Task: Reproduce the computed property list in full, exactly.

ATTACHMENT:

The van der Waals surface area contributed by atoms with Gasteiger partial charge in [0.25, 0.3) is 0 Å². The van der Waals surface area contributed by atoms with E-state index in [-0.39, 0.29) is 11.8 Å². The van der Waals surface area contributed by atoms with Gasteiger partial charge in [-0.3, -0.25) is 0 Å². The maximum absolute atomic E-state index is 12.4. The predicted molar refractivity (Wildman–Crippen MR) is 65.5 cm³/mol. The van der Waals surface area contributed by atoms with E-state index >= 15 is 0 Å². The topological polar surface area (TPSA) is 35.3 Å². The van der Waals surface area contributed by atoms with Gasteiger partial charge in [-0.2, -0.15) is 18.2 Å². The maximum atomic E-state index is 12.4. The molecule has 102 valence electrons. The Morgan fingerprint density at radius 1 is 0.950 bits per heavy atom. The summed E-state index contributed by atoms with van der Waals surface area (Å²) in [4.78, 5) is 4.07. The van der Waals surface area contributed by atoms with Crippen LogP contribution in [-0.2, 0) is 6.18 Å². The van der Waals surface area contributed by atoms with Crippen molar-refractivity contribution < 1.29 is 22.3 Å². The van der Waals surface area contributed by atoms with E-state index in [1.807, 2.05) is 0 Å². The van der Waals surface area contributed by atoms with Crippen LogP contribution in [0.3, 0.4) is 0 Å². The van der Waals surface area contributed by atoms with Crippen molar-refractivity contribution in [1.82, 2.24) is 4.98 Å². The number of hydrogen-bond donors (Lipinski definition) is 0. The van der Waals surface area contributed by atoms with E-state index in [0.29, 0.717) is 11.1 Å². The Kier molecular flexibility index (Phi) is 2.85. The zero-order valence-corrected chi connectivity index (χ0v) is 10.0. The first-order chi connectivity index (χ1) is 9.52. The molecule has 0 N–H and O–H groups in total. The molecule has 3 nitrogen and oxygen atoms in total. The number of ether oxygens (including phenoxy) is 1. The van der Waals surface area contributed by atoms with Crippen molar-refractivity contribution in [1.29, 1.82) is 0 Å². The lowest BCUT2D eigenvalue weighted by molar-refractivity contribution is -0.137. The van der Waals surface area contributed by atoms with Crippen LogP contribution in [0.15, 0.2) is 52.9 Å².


The van der Waals surface area contributed by atoms with Gasteiger partial charge in [0.25, 0.3) is 0 Å². The van der Waals surface area contributed by atoms with E-state index in [-0.39, 0.29) is 11.8 Å². The van der Waals surface area contributed by atoms with Gasteiger partial charge in [-0.3, -0.25) is 0 Å². The maximum absolute atomic E-state index is 12.4. The predicted molar refractivity (Wildman–Crippen MR) is 65.5 cm³/mol. The van der Waals surface area contributed by atoms with E-state index >= 15 is 0 Å². The topological polar surface area (TPSA) is 35.3 Å². The van der Waals surface area contributed by atoms with Gasteiger partial charge in [-0.2, -0.15) is 18.2 Å². The maximum atomic E-state index is 12.4. The molecule has 102 valence electrons. The Morgan fingerprint density at radius 1 is 0.950 bits per heavy atom. The summed E-state index contributed by atoms with van der Waals surface area (Å²) in [4.78, 5) is 4.07. The van der Waals surface area contributed by atoms with Crippen LogP contribution in [-0.2, 0) is 6.18 Å². The van der Waals surface area contributed by atoms with Crippen molar-refractivity contribution < 1.29 is 22.3 Å². The van der Waals surface area contributed by atoms with E-state index in [1.807, 2.05) is 0 Å². The van der Waals surface area contributed by atoms with Crippen LogP contribution in [0.3, 0.4) is 0 Å². The van der Waals surface area contributed by atoms with Crippen molar-refractivity contribution in [1.82, 2.24) is 4.98 Å². The number of hydrogen-bond donors (Lipinski definition) is 0. The van der Waals surface area contributed by atoms with E-state index in [0.29, 0.717) is 11.1 Å². The Kier molecular flexibility index (Phi) is 2.85. The zero-order valence-corrected chi connectivity index (χ0v) is 10.0. The first-order chi connectivity index (χ1) is 9.52. The molecule has 0 N–H and O–H groups in total. The molecule has 3 nitrogen and oxygen atoms in total. The number of ether oxygens (including phenoxy) is 1. The van der Waals surface area contributed by atoms with Crippen molar-refractivity contribution in [1.29, 1.82) is 0 Å². The lowest BCUT2D eigenvalue weighted by molar-refractivity contribution is -0.137. The van der Waals surface area contributed by atoms with Crippen LogP contribution in [0.15, 0.2) is 52.9 Å².